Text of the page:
Budding writer Emily Dickinson (Hailee Steinfeld) uses her outsider’s perspective to explore the constraints of society, gender, and family in the 19th century.
When Apple TV+ first launched back in November of 2019, there were plenty of great options for viewers to choose from. You had The Morning Show, you had thriller movies such as See, and you also had the Alena Smith-created comedy-drama series Dickinson, which focuses on the life and struggles the infamous poet goes through in her day-to-day life.
Being a poet is definitely not easy, and the intricate art that goes into it is equal parts rewarding yet challenging, and that’s one of the most beautiful things about that initial outing. We get to see what type of writer Dickinson is, as well as her home life. What kind of relationship does she have with her family? Well, it turns out her father Edward (Toby Huss) despises the idea of his daughter becoming a poet. He tries everything he can to stop her from writing, but nevertheless, she persists.
She gets along a whole lot better with her sister Lavinia (Anna Baryshnikov) and she gets along sometimes with her brother Austin (Adrian Blake Enscoe). The season also shows us what she loves to do when she isn’t writing. And it introduced us to who her favorite person in the entire world is – Sue Gilbert (Ella Hunt).
The writing in that first season was simply superb. It was brilliantly witty and masterfully dark when it needed to be. There’s a moment in the last episode where Emily quite literally gets buried alive, but instead of it being treated as a one-hundred-percent pure horror scene, it’s half horror and half comedy, and yet it never felt jarring. It’s all thanks to great writing.
And although Dickinson‘s second outing is still a heck of a lot of fun to watch, and certainly boasts some incredible performances and stellar direction, it suffers greatly from unfortunately weaker writing this time around. Isn’t it ironic how a show about an excellent writer lacks great writing?
When you boil it down, season two is only really about one thing – Emily wanting to get her poems published and become a world-famous poet. She looks at a bookshelf in one episode and smiles just at the mere thought of seeing a book of hers in that place someday. She will do anything to be the next great poet, but there is just one problem – she is experiencing severe writer’s block.
This storyline was fun until it wasn’t. For the first couple of episodes, I genuinely got excited about where this season was potentially heading. It initially seemed it was going to deeper and more thought-provoking places than the first season, but sadly, it never really goes anywhere.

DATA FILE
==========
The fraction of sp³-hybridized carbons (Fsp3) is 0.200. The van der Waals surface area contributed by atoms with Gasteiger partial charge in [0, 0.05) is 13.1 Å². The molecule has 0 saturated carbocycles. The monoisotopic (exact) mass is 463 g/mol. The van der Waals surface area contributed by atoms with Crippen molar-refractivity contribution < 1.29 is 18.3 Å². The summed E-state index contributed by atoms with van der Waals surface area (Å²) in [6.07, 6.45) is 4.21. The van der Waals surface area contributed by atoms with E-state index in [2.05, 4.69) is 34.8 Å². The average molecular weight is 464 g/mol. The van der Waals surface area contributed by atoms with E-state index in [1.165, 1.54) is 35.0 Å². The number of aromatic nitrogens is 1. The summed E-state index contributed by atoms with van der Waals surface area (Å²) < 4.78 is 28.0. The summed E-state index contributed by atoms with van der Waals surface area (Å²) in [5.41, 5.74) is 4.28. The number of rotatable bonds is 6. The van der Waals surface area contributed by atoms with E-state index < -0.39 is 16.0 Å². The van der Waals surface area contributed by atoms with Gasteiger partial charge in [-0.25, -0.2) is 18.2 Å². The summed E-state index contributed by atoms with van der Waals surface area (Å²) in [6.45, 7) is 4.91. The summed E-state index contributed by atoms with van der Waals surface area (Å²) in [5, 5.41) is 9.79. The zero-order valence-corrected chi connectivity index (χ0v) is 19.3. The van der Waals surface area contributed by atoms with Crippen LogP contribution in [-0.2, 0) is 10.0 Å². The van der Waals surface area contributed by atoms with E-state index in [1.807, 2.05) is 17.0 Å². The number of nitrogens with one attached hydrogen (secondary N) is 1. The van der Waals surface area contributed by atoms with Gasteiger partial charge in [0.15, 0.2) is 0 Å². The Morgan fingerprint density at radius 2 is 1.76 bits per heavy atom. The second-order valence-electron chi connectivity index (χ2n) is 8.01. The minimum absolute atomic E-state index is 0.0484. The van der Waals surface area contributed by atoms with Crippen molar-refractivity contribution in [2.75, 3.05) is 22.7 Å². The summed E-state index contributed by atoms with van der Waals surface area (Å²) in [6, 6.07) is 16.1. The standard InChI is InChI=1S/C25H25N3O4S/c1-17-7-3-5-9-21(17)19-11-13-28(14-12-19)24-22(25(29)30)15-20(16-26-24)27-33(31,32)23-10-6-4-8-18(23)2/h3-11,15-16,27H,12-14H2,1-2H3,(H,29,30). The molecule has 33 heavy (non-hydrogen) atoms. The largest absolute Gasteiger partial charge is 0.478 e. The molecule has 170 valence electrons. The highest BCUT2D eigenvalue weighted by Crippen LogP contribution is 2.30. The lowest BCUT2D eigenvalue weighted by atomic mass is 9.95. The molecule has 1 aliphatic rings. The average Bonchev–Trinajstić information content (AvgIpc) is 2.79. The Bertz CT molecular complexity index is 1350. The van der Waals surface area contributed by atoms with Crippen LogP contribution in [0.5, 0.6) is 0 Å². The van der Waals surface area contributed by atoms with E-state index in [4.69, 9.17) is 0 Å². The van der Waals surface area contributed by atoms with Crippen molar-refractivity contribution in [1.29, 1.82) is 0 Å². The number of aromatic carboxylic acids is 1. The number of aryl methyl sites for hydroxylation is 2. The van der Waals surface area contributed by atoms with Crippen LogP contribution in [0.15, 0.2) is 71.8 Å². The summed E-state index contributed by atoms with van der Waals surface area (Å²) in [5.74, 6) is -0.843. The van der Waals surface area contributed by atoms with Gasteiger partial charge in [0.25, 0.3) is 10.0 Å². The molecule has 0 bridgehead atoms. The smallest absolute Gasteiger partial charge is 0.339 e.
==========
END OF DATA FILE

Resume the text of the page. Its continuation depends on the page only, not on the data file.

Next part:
The best moments in season two come from the small moments that Emily partakes in during various episodes. “Forever – Is Composed of Nows” is an entire episode that is just spent at a spa during which the Dickinson’s get massages and skin-care treatment done, and while that may seem incredibly boring, its strengths lie within its character’s conversations. It’s actually kind of fun and entertaining to see what kind of things Emily Dickinson would talk about at a spa.
And as great as these small moments are, I just wish that the season as a whole had a storyline that had more to it. After a while, it got a little bit tiresome to watch, because each episode felt more or less like a repeat of the previous one.
But every episode is undoubtedly directed beautifully and the costume designers that worked on this show deserve a lot of praise because each piece of clothing pops and looks utterly gorgeous in every scene.
And of course, once again, Hailee Steinfeld is an absolute revelation as the titular Emily Dickinson. She is vastly layered and we feel like we know her on a personal level, even when she can be a bit mysterious. She isn’t as unfamiliar of a face this time around. In season two, we have a better understanding of how her brain works and how she comes up with all of her unique poems.
I’m assuming that we are going to be getting a third season in the near future, and I am eager to see what they do. But I’m just crossing my fingers that the writing is a little more amped up instead of season two’s more laid-back approach. Still, though, Dickinson‘s second season offers up just enough charm and captivating performances to make it worth checking out. Just don’t expect it to be as fresh and wildly original as it was in 2019.
Overall Grade: B
Created by: Alena Smith
Network: Apple TV+